Increasing privatisation allows a space for multinational corporations, whether advertising clothing or making movies, to become increasingly prevalent in our culture, narrowing and affirming certain images of luxury, success, intelligence, and ultimately what our purpose can be once our full potential is achieved. In other words, increased privatisation increases capitalist ideals in our culture, and the more prevalent they are, the more truthful they become. It also increases the substance of ideals and inherently brings the need to put what we are promised into our hands in order to close the distance between the ideal and reality. Contrastingly, the increase of tax with wealth is not, and is perhaps unlikely to ever be a part of the affirming reality of capitalist imagery. Swedish businessman, Lief Ostling, who despite living in Sweden, with culture values of ‘useful limitations’ and humble moderation, also decided to invest offshore with the purpose of avoiding taxes, asking himself, ‘If I pay as much as a thousand ordinary taxpayers, what the hell do I get for my money?’. If stable laws to punish tax avoidance and reduce the use of tax havens came to be, it would only demonstrate the fragility and perhaps a layer of falsity behind western democratic ideals, which inspire ordinary people to labour before ‘success’, ensuring that they pay for the public sector. It diminishes Capitalisms strength is lessened. Unsurprisingly, Ostling resigned.




Dr. Anne Brunton (web analogy)


Featured Image from Suddeutsche Zeitung

One thought on “The Paradise Papers: Central to Society

  1. “where the tax avoidance was orchestrated not be Appleby but by Mossack Fonseca”
    1. *not by Appleby but by…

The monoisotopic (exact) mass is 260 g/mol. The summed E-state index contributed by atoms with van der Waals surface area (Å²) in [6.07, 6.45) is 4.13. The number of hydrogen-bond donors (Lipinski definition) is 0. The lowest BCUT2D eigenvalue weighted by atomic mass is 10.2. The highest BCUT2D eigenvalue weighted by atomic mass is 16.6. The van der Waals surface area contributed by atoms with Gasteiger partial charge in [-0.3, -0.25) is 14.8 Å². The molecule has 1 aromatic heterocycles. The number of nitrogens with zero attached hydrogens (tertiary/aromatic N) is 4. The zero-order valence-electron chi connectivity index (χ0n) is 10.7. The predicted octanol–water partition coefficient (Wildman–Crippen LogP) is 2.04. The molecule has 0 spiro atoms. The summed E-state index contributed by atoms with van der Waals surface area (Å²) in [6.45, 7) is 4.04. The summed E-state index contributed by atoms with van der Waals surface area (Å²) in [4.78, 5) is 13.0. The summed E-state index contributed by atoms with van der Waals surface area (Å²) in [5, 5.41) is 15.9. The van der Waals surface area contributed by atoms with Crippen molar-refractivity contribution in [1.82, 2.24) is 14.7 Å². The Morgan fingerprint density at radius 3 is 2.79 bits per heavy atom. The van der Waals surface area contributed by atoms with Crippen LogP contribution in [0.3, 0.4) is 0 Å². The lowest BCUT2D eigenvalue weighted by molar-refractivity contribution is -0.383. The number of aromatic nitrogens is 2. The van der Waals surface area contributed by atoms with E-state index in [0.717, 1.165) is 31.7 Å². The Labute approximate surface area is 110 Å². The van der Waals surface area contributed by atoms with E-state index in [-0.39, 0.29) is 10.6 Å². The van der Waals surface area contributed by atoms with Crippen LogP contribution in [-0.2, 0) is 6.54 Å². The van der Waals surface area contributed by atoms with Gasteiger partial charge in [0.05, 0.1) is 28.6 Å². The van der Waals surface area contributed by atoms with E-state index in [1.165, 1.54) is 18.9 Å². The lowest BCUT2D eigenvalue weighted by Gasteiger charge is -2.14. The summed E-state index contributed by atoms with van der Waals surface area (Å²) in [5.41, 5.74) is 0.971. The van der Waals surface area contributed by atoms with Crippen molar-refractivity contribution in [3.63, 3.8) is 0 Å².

“It diminishes Capitalisms strength is lessened. Unsurprisingly, Ostling resigned.”
    1. The sentence makes no sense.
    2. Capitalism should never be capitalised unless it is at the beginning of a sentence.


    1. Citing a link to the International Consortium of Investigative Journalists and not to specific articles is bad form.


    There is a legitimate critique to be drawn from the excesses of private corporations and the laxity of tax loopholes in contemporary western capitalist societies, certainly. And likewise, a critical analysis of the effects of neoliberal reality on culture and society are always welcome. The substance of this essay is good and shows potential. However, I feel as though at the beginning of the essay there is no thesis to be explored, and hence the reader does not really know what the “point” of what they’re supposed to get from this essay and are subsequently forced to deduce it themselves. Instead, we are provided with two paragraphs of pure exposition and information waterfalls. This on its own is not “bad” per se but is evocative of a bad essay-writing skillset, bad planning, and even worse structure.

    Overall 5/10 essay.